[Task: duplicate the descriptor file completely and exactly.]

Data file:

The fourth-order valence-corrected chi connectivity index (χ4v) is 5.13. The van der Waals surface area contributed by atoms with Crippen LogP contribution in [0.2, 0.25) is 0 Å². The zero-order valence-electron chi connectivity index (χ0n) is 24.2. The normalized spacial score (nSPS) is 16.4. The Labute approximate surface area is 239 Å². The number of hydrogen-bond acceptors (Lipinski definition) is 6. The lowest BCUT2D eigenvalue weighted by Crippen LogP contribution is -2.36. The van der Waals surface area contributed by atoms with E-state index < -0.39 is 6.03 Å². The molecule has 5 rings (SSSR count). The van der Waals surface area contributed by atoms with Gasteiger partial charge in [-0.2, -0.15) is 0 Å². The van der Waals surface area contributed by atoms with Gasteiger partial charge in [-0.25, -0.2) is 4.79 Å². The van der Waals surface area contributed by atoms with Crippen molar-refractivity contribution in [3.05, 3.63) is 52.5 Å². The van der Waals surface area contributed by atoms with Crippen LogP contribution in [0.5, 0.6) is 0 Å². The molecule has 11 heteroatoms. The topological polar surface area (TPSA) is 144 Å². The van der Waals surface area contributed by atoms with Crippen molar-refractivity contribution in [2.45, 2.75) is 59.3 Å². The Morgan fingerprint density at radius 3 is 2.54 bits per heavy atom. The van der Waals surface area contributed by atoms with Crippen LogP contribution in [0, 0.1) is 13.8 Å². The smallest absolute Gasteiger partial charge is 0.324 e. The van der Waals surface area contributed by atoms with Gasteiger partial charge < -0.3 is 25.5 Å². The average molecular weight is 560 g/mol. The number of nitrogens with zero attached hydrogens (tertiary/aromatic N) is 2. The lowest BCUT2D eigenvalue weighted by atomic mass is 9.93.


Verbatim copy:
The fourth-order valence-corrected chi connectivity index (χ4v) is 5.13. The van der Waals surface area contributed by atoms with Crippen LogP contribution in [0.2, 0.25) is 0 Å². The zero-order valence-electron chi connectivity index (χ0n) is 24.2. The normalized spacial score (nSPS) is 16.4. The Labute approximate surface area is 239 Å². The number of hydrogen-bond acceptors (Lipinski definition) is 6. The lowest BCUT2D eigenvalue weighted by Crippen LogP contribution is -2.36. The van der Waals surface area contributed by atoms with E-state index < -0.39 is 6.03 Å². The molecule has 5 rings (SSSR count). The van der Waals surface area contributed by atoms with Gasteiger partial charge in [-0.2, -0.15) is 0 Å². The van der Waals surface area contributed by atoms with Gasteiger partial charge in [-0.25, -0.2) is 4.79 Å². The van der Waals surface area contributed by atoms with Crippen molar-refractivity contribution in [3.05, 3.63) is 52.5 Å². The van der Waals surface area contributed by atoms with Crippen LogP contribution in [0.5, 0.6) is 0 Å². The molecule has 11 heteroatoms. The topological polar surface area (TPSA) is 144 Å². The van der Waals surface area contributed by atoms with Crippen molar-refractivity contribution in [2.45, 2.75) is 59.3 Å². The Morgan fingerprint density at radius 3 is 2.54 bits per heavy atom. The van der Waals surface area contributed by atoms with Crippen LogP contribution in [0, 0.1) is 13.8 Å². The smallest absolute Gasteiger partial charge is 0.324 e. The van der Waals surface area contributed by atoms with Gasteiger partial charge < -0.3 is 25.5 Å². The average molecular weight is 560 g/mol. The number of nitrogens with zero attached hydrogens (tertiary/aromatic N) is 2. The lowest BCUT2D eigenvalue weighted by atomic mass is 9.93.